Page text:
Scott Anderson, chief economist at Bank of the West, thinks concerns about the rise in part-time work are overblown. The government's figures on part-time jobs are highly volatile, Anderson notes. The big gain this year could quickly reverse, he says.

Yet for the most part, Daniel Alpert, managing partner of Westwood Capital, wrote in a report last month, "the only folks engaging in meaningful hiring are doing so because labor is cheap."

The low quality of the added jobs could help explain something that has puzzled economists: How has the U.S. economy managed to add an average of roughly 200,000 jobs a month this year even though it grew at a tepid annual rate below 2 percent in the first half of the year?

Some are proposing an answer: Perhaps a chronically slow-growth economy can't generate many good-paying jobs — but can produce lots of part-time or lower-wage retail and restaurant work.

Diane Swonk, chief economist at Mesirow Financial, recalls that the robust economic growth of the late '90s generated millions of middle-class jobs. And it pushed unemployment so low that short-staffed companies were forced to convert part-time jobs into full-time ones.

"Faster growth would fix things," Swonk says. "That's the magic fairy dust."



The Big Dog's back

It had nothing to do with the rest of the world being in "shambles". The rich didn't like seeing middle class people vacationing in the Caribbeans. That was the rich's playground. How dare middle class workers go to Aruba.


The "rich" don't see the middle class. They could care less what the middle class does, goes, or vacations. The "rich" aren't in the same hotels, spas, restaurants, or anything else.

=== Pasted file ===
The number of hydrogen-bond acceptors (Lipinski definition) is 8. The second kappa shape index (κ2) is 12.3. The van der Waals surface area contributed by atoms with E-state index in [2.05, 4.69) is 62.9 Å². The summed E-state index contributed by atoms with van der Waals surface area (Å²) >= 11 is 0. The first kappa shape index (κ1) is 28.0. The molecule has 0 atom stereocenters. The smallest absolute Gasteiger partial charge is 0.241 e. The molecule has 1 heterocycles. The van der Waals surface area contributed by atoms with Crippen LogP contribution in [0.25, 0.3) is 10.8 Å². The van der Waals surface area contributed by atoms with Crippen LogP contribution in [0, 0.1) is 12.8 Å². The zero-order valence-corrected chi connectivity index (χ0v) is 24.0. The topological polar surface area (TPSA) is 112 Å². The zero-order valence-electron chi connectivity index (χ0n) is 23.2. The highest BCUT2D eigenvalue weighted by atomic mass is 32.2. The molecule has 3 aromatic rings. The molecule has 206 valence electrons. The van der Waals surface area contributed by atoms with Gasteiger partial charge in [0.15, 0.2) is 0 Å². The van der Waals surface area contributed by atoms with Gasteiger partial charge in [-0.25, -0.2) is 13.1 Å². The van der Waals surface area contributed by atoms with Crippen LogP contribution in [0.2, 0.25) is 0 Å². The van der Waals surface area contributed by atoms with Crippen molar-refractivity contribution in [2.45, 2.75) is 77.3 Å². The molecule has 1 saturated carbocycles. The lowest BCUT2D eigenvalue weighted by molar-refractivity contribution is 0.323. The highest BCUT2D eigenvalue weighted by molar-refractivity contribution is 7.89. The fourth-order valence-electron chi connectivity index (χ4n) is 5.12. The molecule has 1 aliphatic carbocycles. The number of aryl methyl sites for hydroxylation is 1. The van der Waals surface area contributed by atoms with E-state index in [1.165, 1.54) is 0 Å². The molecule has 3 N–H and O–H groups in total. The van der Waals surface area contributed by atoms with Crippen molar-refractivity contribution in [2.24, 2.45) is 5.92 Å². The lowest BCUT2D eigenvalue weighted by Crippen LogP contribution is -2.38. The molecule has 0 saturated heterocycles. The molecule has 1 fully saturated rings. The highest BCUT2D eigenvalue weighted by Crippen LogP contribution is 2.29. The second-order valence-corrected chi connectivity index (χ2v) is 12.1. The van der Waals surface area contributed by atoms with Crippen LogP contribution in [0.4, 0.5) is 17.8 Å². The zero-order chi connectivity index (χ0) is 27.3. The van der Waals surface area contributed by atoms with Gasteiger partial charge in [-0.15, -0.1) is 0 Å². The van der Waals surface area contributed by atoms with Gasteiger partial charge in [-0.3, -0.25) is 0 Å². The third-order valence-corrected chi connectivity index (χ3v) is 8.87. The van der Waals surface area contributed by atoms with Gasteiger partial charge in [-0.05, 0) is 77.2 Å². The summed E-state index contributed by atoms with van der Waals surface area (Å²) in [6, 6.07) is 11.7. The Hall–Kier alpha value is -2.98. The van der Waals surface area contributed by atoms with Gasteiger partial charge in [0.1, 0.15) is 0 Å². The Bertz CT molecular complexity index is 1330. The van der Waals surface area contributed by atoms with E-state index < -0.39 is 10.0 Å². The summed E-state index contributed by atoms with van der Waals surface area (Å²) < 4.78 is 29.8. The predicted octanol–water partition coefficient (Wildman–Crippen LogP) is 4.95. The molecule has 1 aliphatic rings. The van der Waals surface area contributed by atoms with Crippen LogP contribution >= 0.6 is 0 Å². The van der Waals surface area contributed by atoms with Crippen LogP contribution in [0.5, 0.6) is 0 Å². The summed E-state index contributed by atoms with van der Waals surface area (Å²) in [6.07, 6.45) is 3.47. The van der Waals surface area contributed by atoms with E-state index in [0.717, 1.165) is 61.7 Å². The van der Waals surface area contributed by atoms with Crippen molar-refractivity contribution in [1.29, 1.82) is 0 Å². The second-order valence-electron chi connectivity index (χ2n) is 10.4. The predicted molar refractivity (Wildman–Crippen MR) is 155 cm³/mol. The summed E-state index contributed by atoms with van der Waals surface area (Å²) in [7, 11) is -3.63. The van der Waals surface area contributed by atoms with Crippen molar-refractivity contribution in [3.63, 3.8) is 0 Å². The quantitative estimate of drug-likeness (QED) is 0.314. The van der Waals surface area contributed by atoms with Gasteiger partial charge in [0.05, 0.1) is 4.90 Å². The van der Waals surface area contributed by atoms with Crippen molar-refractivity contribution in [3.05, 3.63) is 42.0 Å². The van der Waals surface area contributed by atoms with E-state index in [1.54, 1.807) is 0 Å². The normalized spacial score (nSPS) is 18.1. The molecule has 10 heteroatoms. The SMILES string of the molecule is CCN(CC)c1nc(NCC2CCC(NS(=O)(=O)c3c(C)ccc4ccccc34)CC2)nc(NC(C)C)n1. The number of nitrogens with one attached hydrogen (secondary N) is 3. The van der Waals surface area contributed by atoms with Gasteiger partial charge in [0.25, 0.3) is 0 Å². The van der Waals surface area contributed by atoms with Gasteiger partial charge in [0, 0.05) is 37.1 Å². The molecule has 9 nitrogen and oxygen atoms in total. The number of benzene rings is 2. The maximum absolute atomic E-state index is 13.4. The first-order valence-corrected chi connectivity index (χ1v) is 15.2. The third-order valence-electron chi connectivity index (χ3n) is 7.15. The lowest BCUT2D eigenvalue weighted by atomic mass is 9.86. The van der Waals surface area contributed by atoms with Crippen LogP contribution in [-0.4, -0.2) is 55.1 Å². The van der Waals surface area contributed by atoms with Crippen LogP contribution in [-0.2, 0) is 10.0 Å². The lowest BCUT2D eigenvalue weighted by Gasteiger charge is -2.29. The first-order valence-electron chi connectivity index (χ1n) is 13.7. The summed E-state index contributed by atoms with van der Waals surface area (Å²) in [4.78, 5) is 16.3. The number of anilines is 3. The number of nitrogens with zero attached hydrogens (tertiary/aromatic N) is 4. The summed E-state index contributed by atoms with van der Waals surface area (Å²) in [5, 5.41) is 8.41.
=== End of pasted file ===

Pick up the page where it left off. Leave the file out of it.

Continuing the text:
Re: "The 'rich' aren't in the same hotels, spas, restaurants, or anything else."

Yea, they do which why they are "rich." :)

The millionaire next door:

A truism - Those that got it don't flaunt it. And those that flaunt it ain't got it.

Many of those "rich" are up to their eyeballs in debt and stone cold broke.


"The millionaire next door"

I could tell you a few stories about these people I have met over the years. And there are more going underground as the current administration marks them as bad people!

Many times with others you see the fancy home and fancy cars but inside there is little furniture and plenty of bills :0


Re: "little furniture"

See-throughs. I KNOW what you're talkin' about.

"The Millionaire Next Door"

A little dated, but STILL a great book!

The Big Dog's back

Not now but back then they were.

True Blue

All the decisions starting back in the 70's have created this mess we're in today. This includes Republicans and Democrats thinking FREE TRADE would be great for our country. As you can see it doesn't work the us, but the so called job creators love it.

The Big Dog's back

Yes they do.


Why are the jobs low quality? Because low-end jobs are all the majority of the workforce is qualified to do. Employers are pushing for more high skill immigration because they can't find qualified people anymore.


God, don't get me started there! We have taken away so many tools for our youth to learn because they may get hurt. Now with computers and cell phones they tend to not use their brains and become innovative and create their own activities. The need for good tool makers and all the other trades as well as engineers is there but we are not creating these people. WTFN (I bet you can figure that one out)


That is such crap. I currently work a part time job that pays half of what I would make doing the same job in other areas. And I am more than qualified. Over qualified actually. However, I am not in a position to leave the area, one of the big reasons is due to my current low wage, part time paying job, no less. In my area of work, in many areas of work this area sucks. There are jobs out there for people with skills and schooling, but they certainly aren't in Sandusky, Ohio or surrounding areas!


Re: "There are jobs out (snip)"

Ya got that right.